A Reflection for Holy Saturday, by Fr Daniel Weatherley.
It has been the most unusual and challenging of Lents for all of us. For us priests who have the privilege of offering the Sacrifice of the Mass every day it has been a great sadness to be doing so without the Faithful physically present, and we have carried you in our hearts to the altar at every Mass.
At the Mass of Palm Sunday last weekend there was a very poignant moment. During the reading of the Passion (this year St Matthew’s account), at the very moment of the death of Jesus, the Angelus Bell rang out and reverberated through the empty Cathedral.
I found this deeply moving and significant and immediately my thoughts skipped ahead to Holy Saturday. For I feel that there is a parallel with the Annunciation and Holy Saturday. At the Annunciation there is a great silence as the Angel – and the whole of creation - awaits the response of Mary, offering the consent of her whole being to the Incarnation of the Son of God in her heart and in her womb. On Holy Saturday there is another even greater silence, as creation stands in awe at the Death of the same Son of God and awaits His Resurrection. Both silences are charged with the weight of the magnitude of events, and both are brimming with hope. In both moments there is a stillness and an emptiness which is to be filled and transformed.
Perhaps personally we have been experiencing a sort of Holy Saturday ever since this lockdown began. Perhaps these weeks have been an intensification of a life already marked by being alone, whether that is an external or internal aloneness. Perhaps it has been the opposite: cooped-up with family whom we love but maybe do not find easy to be with all the time; struggling to keep young children entertained whilst longing for a place of peace and silence for ourselves. Very likely we have been struggling with the thought of what lies ahead, in terms of our employment and security. What will ‘normal’ be when we return to that state?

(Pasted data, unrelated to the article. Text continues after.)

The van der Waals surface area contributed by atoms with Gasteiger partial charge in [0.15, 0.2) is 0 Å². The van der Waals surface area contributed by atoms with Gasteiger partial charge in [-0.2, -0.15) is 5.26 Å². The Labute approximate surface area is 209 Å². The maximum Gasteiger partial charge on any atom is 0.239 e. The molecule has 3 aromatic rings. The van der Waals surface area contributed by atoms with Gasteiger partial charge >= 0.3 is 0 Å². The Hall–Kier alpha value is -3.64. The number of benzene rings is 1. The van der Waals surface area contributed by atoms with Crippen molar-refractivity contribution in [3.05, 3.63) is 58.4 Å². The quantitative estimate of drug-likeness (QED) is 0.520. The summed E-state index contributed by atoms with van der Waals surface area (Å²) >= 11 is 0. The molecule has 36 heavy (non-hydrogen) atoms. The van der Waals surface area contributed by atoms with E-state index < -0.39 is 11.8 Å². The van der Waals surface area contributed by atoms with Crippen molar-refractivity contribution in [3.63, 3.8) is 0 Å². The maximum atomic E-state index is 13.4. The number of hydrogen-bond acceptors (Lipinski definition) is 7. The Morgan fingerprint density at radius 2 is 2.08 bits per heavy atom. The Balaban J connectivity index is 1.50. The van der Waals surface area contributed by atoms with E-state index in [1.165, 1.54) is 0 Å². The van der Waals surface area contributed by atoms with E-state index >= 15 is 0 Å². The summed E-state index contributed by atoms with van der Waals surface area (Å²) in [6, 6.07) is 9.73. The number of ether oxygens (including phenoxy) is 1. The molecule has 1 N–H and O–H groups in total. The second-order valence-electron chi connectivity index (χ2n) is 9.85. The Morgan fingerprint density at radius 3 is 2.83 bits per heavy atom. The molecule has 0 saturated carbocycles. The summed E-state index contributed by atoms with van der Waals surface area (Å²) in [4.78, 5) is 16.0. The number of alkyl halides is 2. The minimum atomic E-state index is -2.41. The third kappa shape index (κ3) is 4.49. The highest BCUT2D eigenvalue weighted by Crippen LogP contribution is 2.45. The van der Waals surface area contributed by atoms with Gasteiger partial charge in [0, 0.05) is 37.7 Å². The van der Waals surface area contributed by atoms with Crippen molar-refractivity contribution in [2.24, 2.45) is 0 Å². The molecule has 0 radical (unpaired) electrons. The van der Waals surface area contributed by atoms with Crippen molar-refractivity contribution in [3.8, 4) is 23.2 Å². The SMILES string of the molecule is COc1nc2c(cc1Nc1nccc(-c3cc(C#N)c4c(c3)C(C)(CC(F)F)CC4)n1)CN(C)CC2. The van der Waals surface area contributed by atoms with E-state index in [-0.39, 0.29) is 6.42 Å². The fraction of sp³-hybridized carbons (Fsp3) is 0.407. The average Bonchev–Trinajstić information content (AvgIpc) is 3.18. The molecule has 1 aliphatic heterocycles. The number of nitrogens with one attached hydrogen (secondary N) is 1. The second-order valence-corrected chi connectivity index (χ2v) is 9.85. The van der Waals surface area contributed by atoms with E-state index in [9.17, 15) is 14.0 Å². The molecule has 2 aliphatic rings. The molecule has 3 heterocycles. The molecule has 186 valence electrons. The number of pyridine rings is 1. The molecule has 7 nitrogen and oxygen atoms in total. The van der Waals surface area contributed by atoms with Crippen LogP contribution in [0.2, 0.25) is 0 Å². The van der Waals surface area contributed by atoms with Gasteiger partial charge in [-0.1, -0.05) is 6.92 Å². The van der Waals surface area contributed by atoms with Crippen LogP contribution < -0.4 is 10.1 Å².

Underlying all of this is our sadness that we have not been physically present together at the Holy Mass now for three weeks; that the very foundation of our lives has been taken away. Hopefully, however, there is within us at the same time a prickle of excitement in anticipating that glorious day when we will be united once more at the foot of the Altar, and singing God’s praises in His earthly House.
For the Disciples and friends of Jesus, even those on the periphery, that first Holy Saturday must have been a day of intense confusion. Failure. Numbness. Guilt (‘Why did I deny Him, resist Him?’). Horror at what He had been subjected to. Grief. A deep-down lingering hope that just couldn’t be shaken off (‘But He promised…!’).
Since there is not a single event in the life of Jesus which does not speak of our redemption and salvation, so Holy Saturday - that crucial hinge between the horrors of Good Friday and the exuberant Joy of Easter Sunday - must also speak of the Good News.
The Good News is that in the silence of the Tomb, when all was sealed-off, God was living His Sabbath: that active re-creation which is at the heart of the Sabbath Rest. Jesus, in the Spirit, descends to the underworld, to liberate those just souls whose own Saturday had lasted for untold years, to lift them up with Him and bring them into the Light of His Morning. And those wonderful words of God the Trinity, first spoken as They beheld Mankind, Their most magnificent creation, resound throughout the Tomb and in the ears and hearts of the newly-liberated: “Indeed, it is very good”.
Today above all we are invited today to authenticity. To present ourselves to the Lord just as we are – not as we think He wants to see us. He already knows; Holy Saturday was for us, not for His own sake. For it is what we truly are, how we find ourselves on this most extraordinary of Holy Saturdays which He desires to raise up, heal and transform. The silence, numbness and confusion of Holy Saturday is charged with the promise of what is to come; what He has prepared for those who cling to Him.